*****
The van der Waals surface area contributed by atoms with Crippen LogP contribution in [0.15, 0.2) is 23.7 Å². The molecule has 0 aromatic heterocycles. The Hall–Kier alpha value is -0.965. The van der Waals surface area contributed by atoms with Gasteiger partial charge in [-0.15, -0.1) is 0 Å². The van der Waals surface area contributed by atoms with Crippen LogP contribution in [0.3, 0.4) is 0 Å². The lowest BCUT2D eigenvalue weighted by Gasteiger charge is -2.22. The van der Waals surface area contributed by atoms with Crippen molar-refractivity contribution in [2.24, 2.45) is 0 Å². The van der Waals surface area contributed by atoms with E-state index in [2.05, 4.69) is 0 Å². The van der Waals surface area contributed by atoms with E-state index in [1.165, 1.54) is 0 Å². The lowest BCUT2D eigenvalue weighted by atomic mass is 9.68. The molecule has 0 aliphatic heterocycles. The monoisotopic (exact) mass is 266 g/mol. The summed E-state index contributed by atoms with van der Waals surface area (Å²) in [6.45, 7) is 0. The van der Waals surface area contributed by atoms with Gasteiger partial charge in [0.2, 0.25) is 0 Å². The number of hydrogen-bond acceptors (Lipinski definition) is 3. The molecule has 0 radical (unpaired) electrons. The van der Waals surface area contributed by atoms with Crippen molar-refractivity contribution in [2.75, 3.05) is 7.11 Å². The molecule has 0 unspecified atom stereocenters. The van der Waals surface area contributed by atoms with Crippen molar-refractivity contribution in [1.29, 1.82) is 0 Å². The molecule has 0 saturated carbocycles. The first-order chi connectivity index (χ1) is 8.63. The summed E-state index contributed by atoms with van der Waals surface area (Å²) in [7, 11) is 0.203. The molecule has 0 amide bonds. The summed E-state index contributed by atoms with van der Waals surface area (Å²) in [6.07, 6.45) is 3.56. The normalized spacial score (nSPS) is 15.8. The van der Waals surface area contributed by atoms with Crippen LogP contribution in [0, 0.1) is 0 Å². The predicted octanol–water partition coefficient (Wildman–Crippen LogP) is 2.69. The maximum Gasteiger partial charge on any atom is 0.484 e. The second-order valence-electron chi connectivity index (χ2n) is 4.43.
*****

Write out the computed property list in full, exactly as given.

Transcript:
The van der Waals surface area contributed by atoms with Crippen LogP contribution in [0.15, 0.2) is 23.7 Å². The molecule has 0 aromatic heterocycles. The Hall–Kier alpha value is -0.965. The van der Waals surface area contributed by atoms with Gasteiger partial charge in [-0.15, -0.1) is 0 Å². The van der Waals surface area contributed by atoms with Crippen LogP contribution in [0.3, 0.4) is 0 Å². The lowest BCUT2D eigenvalue weighted by Gasteiger charge is -2.22. The van der Waals surface area contributed by atoms with Crippen molar-refractivity contribution in [2.24, 2.45) is 0 Å². The van der Waals surface area contributed by atoms with E-state index in [2.05, 4.69) is 0 Å². The van der Waals surface area contributed by atoms with E-state index in [1.165, 1.54) is 0 Å². The lowest BCUT2D eigenvalue weighted by atomic mass is 9.68. The molecule has 0 aliphatic heterocycles. The monoisotopic (exact) mass is 266 g/mol. The summed E-state index contributed by atoms with van der Waals surface area (Å²) in [6.45, 7) is 0. The van der Waals surface area contributed by atoms with Gasteiger partial charge in [0.2, 0.25) is 0 Å². The number of hydrogen-bond acceptors (Lipinski definition) is 3. The molecule has 0 radical (unpaired) electrons. The van der Waals surface area contributed by atoms with Crippen molar-refractivity contribution in [2.75, 3.05) is 7.11 Å². The molecule has 0 unspecified atom stereocenters. The van der Waals surface area contributed by atoms with Crippen molar-refractivity contribution in [1.29, 1.82) is 0 Å². The molecule has 0 saturated carbocycles. The first-order chi connectivity index (χ1) is 8.63. The summed E-state index contributed by atoms with van der Waals surface area (Å²) in [7, 11) is 0.203. The molecule has 0 amide bonds. The summed E-state index contributed by atoms with van der Waals surface area (Å²) in [6.07, 6.45) is 3.56. The normalized spacial score (nSPS) is 15.8. The van der Waals surface area contributed by atoms with Crippen LogP contribution in [0, 0.1) is 0 Å². The predicted octanol–water partition coefficient (Wildman–Crippen LogP) is 2.69. The maximum Gasteiger partial charge on any atom is 0.484 e. The second-order valence-electron chi connectivity index (χ2n) is 4.43.